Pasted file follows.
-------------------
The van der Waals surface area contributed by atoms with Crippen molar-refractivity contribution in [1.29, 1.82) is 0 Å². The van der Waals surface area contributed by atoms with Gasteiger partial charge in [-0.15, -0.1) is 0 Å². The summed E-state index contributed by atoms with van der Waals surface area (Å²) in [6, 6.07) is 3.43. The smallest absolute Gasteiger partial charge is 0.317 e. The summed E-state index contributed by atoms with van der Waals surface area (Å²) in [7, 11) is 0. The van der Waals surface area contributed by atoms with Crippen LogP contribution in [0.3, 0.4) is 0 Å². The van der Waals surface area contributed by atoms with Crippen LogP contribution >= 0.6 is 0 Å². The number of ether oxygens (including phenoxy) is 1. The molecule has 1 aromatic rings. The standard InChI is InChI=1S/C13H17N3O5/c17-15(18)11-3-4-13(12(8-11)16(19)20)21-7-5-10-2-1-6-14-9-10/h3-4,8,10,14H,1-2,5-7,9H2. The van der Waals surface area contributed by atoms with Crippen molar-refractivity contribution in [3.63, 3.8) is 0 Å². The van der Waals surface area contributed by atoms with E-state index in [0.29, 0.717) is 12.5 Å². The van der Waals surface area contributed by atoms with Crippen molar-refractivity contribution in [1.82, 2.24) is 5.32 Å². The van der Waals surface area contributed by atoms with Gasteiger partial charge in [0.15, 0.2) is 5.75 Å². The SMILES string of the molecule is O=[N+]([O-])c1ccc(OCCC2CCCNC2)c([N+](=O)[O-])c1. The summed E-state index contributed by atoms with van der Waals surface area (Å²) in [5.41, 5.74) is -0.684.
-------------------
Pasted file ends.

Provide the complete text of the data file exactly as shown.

The van der Waals surface area contributed by atoms with Crippen molar-refractivity contribution in [1.29, 1.82) is 0 Å². The van der Waals surface area contributed by atoms with Gasteiger partial charge in [-0.15, -0.1) is 0 Å². The summed E-state index contributed by atoms with van der Waals surface area (Å²) in [6, 6.07) is 3.43. The smallest absolute Gasteiger partial charge is 0.317 e. The summed E-state index contributed by atoms with van der Waals surface area (Å²) in [7, 11) is 0. The van der Waals surface area contributed by atoms with Crippen LogP contribution in [0.3, 0.4) is 0 Å². The van der Waals surface area contributed by atoms with Crippen LogP contribution >= 0.6 is 0 Å². The number of ether oxygens (including phenoxy) is 1. The molecule has 1 aromatic rings. The standard InChI is InChI=1S/C13H17N3O5/c17-15(18)11-3-4-13(12(8-11)16(19)20)21-7-5-10-2-1-6-14-9-10/h3-4,8,10,14H,1-2,5-7,9H2. The van der Waals surface area contributed by atoms with Crippen molar-refractivity contribution in [3.63, 3.8) is 0 Å². The van der Waals surface area contributed by atoms with E-state index in [0.29, 0.717) is 12.5 Å². The van der Waals surface area contributed by atoms with Crippen molar-refractivity contribution in [1.82, 2.24) is 5.32 Å². The van der Waals surface area contributed by atoms with Gasteiger partial charge in [0.15, 0.2) is 5.75 Å². The SMILES string of the molecule is O=[N+]([O-])c1ccc(OCCC2CCCNC2)c([N+](=O)[O-])c1. The summed E-state index contributed by atoms with van der Waals surface area (Å²) in [5.41, 5.74) is -0.684.